The news about COVID-19 or the coronavirus isn't getting any better. More cases are being reported across the country, many school districts are closing, and more may soon follow suit to help battle the outbreak. Children of all ages will, as always, be looking look to their parents and teachers for guidance on how to react to these stressful developments.
Dr. Jamie Howard is a senior clinical psychologist in the Anxiety Disorders Center at the Child Mind Institute and the director of the Center’s Trauma and Resilience Service. NEA Today recently reached to Howard for some tips and suggestions on how educators should be addressing the coronavirus with their students.
Students have been coming to school already inundated with information about the virus. What is the teacher's primary role in helping them sort through this information?
Jamie Howard: Teachers’ tone is very important. The more they appear calm and rational, the more comfortable students will feel. We want children to learn about this information from trusted adults, not from the news, other kids, etc., and teachers are trusted adults. You should also steer clear of opinions and focus only on the facts, such as information from the CDC. It’s very important that teachers process their own fears about this pandemic with each other, but not with their students.
Obviously everyone is anxious, including educators. Can you talk a bit about the importance of managing your own stress?
JH: Children look to important adults in their life for cues about how to interpret situations. If the adults are anxious, the children will follow suit. Young children are especially vulnerable to this ‘social referencing’ phenomenon. Another problem is that it is very difficult to maintain a rational mindset when we’re anxious. We need to be rational in order to make sense of the various precautions being implemented right now. If teachers are able to be rational and factual, then their students will feel empowered and respected.
How important is teacher-parent communication in making sure kids get all the facts?
JH: Schools should send out information to parents about how they’re handling the situation, such as increased hand washing, cleaning policies, and school closures. It’s important for children to perceive important adults in their lives as unified, presenting a cohesive message.
What are some of the differences between younger and older students in how they process something like this?
JH: Sometimes younger children fare better in the situations because they are more egocentric. If they are healthy, and their immediate family is healthy, then they feel pretty calm and happy. Still, they will benefit from an open line of communication and routines in place if they are out of school.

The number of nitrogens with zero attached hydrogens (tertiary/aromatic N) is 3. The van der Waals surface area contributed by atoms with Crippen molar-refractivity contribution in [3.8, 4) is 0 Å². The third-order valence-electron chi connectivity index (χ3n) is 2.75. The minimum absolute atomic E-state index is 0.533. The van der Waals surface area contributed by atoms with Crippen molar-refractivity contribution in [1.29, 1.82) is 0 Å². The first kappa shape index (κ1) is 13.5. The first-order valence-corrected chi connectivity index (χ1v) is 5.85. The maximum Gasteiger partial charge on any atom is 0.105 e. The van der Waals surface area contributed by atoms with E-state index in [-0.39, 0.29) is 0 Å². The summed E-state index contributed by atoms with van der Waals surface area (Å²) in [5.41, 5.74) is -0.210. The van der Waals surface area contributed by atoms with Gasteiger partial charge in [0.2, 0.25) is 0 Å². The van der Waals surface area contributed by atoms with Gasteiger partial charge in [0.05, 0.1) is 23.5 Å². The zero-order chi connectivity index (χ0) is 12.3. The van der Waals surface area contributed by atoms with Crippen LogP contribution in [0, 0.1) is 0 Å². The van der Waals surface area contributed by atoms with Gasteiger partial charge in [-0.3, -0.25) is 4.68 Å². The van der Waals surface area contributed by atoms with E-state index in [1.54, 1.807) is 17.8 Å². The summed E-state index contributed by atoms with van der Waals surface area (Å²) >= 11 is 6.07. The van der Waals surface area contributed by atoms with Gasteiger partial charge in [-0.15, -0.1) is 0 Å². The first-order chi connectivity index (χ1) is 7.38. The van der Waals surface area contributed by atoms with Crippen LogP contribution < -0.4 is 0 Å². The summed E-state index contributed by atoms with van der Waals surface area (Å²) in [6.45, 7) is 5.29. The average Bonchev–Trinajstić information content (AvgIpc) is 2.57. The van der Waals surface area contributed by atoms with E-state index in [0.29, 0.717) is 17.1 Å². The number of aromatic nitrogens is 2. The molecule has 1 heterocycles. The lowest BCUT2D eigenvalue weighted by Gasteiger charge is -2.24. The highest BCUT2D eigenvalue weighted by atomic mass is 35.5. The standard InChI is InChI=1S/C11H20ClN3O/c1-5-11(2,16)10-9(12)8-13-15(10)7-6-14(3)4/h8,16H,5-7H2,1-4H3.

Older children on the other hand are able to process this pandemic more abstractly, with attention to the global impact. So there is actually more to sort out with older children in this case. Given that older children may be worried about more issues related to coronavirus, it’s very important to keep an open line of communication with them, even if they seem like they have a good understanding of what’s going on.
Many students already have anxiety. Do they need any special attention at this time? Also, how alert should educators be of potential bullying as a result of fears surrounding coronavirus?
Children with pre-existing anxiety will have more difficulty coping with coronavirus. It’s especially important to monitor how these children are doing and provide them with accurate information, but with the assurances they need to reduce their anxiety. For example, make sure they understand that most people recover just fine from this illness.
Teachers should monitor potential bullying of students whose ethnic background has been associated with this illness. It’s important to provide clarifying information here. Also, just because a student’s parents were born in China does not mean they are any more likely to be sick or infectious. It’s important to maintain a spirit of helping our community during this time, which is the reason for the widespread social distancing measures taking place. Social distancing is not for one's personal benefit, but more so that our society can function properly.
It's likely we'll be seeing widespread school closings soon. A lot of schools - at least those that have the infrastructure and the students who have reliable access to computers and the internet at home - will shift to some form of online learning. What advice do you have for teachers who are going to transition to this environment as they to continue to help students adjust?
Teachers should try to be flexible and understanding with online instruction, e.g., give kids some time to figure out how to login on time, find a quiet place to ‘attend’ remote lessons, etc. They might need to give students explicit instructions for setting up a conducive workspace and asking parents to monitor the setup. Children are accustomed to connecting with one another via video calls and social media, so they may not have as much difficulty experiencing a caring connection with their teachers via remote learning; teachers might have more difficulty with this, but time and increased familiarity will help.
Schools and Coronavirus:
What You Should Know
Find general guidance on COVID-19 from the Centers for Disease Control and Prevention, the World Health Organization, and other health organizations, in addition to resources for navigating schools closures and online learning. NEA is committed to ensuring the health and safety of its members and the students they serve and will continue to monitor the situation and provide updates as they become available.